Cori Lawson, 21, was a starting defender for the FSU field hockey team.
Lawson, an American Sign Language (ASL) major with a concentration in deaf studies, is a member of the Rams’ Class of 2024.
She said her sister is deaf and “I grew up using the language and preferred, on occasion, signing to speaking.”
Lawson said she originally wanted to be a social worker at a school for the deaf.
But after working at the Learning Center for the Deaf in Framingham over the summer, she said she wants to be a teacher at a school for the deaf, preferably in a middle or high school setting.
Lawson said she began playing field hockey when she was 7 years old, as soon as she had the opportunity to play.
She said she played on her high school’s varsity team all four years as the goalie, but has since transitioned to a defender in college.
“I prefer defense I think,” Lawson said. “‘I play defense like a goalie’ is something I've been told frequently.”
Lawson, originally from Columbia, Maryland, said Framingham State was one of three schools she applied to, all of which fit her criteria of East Coast schools with an ASL program and a field hockey program.
She said she ultimately chose FSU after meeting the team on her visit.
“Their vibe was nothing like anything else I'd experienced,” she added.
Lawson said her favorite part about the team is how “close-knit” they are.
“We make it a very open familial environment,” she said.
Aside from field hockey, Lawson said she has worked at the security desk at Miles Bibb Hall for three years.
“I love when people stop at the desk and accidentally have a two-hour conversation with me,” she said.
Lawson said her favorite memory on the team was during the 2022 season when they beat Eastern Connecticut to earn a playoff spot.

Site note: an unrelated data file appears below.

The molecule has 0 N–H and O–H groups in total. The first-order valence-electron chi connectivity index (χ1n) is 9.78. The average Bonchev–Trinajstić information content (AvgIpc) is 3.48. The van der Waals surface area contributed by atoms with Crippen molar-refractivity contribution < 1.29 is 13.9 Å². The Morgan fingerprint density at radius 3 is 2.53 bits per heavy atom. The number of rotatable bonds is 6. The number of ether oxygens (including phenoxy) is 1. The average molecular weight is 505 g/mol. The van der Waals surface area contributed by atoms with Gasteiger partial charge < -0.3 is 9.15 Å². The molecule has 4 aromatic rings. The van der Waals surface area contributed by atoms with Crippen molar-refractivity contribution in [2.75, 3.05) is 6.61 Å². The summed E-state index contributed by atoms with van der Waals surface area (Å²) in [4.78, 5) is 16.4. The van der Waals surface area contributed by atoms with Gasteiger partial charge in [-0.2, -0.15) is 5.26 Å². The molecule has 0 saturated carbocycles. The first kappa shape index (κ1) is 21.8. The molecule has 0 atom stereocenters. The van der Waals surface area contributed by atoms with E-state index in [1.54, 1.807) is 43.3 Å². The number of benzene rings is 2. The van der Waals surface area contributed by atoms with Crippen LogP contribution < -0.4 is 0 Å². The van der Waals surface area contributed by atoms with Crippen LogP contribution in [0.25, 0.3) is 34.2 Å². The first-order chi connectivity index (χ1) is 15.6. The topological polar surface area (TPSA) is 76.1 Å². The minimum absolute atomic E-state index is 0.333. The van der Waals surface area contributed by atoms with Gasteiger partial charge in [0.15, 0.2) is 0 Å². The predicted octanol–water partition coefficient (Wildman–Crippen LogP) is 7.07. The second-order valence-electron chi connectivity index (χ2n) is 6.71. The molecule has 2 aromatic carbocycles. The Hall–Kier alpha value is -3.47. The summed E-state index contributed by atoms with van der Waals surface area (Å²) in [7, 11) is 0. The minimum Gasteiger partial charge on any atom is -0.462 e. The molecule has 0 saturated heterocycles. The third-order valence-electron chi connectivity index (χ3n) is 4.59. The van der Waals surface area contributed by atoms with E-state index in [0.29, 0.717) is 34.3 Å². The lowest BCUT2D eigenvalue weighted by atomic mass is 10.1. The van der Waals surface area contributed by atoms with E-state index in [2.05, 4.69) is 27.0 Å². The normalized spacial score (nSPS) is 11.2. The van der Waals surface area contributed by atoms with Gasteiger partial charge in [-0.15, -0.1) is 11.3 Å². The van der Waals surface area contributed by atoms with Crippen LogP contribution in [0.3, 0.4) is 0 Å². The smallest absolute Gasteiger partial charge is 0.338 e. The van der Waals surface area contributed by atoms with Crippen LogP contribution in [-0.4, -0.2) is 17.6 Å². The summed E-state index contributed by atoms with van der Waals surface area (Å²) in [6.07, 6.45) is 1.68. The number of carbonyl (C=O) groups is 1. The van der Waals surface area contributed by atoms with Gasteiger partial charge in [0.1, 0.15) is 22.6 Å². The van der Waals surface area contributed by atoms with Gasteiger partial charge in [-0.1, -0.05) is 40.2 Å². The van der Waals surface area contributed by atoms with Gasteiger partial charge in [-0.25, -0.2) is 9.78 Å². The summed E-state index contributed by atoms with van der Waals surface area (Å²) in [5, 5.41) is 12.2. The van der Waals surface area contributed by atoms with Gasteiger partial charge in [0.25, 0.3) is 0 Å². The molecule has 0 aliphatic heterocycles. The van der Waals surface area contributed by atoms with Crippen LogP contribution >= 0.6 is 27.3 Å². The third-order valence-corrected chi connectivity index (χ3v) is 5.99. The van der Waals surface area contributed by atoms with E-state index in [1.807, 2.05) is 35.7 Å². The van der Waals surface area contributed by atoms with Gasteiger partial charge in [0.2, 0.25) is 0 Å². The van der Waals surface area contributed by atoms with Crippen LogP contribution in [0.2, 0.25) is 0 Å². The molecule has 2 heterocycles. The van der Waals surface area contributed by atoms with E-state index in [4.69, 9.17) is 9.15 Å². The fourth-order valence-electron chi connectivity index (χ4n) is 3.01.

“We came together like I had never seen us do before,” she said. “The amount of heart that everybody played with was amazing.”
Angelina Serra, 22, is a starting midfielder for the FSU field hockey team.
Serra, an early education major, is a member of the Rams’ Class of 2024. She is a part of the 4+1 special education program in moderate disabilities and is expected to graduate from FSU with a master’s degree in 2025.
She said after college she would like to be a paraprofessional in a classroom or be a teacher of a special education classroom.
Serra, originally from Chelmsford, said she began playing field hockey when she was in third grade.
She said she didn’t play in town leagues until they started two years later, where she began her career as a defender.
Serra said she played for Chelmsford High School as a defender her four years there, but made the switch to midfield in college.
She said her favorite memory playing field hockey was traveling to Disney for the ESPN Wide World of Sports with her club team in 2016, 2017, and 2020.
Serra said one of her biggest motivators in field hockey is her younger sister, Remoré, who plays DI field hockey at the University of Massachusetts Amherst.
Serra said she did not plan on playing field hockey in college and was looking for schools with strong education programs.
She said all of the daughters of one of her high school teachers went to FSU as education majors.
“I started to reach out to the coach,” Serra said. “When I found out I had the opportunity to get some of the best education and play field hockey, I knew it was the place for me.”
She said her favorite part about the FSU team is how they are a “family.
“I feel like it would be that way even without field hockey,” Serra said.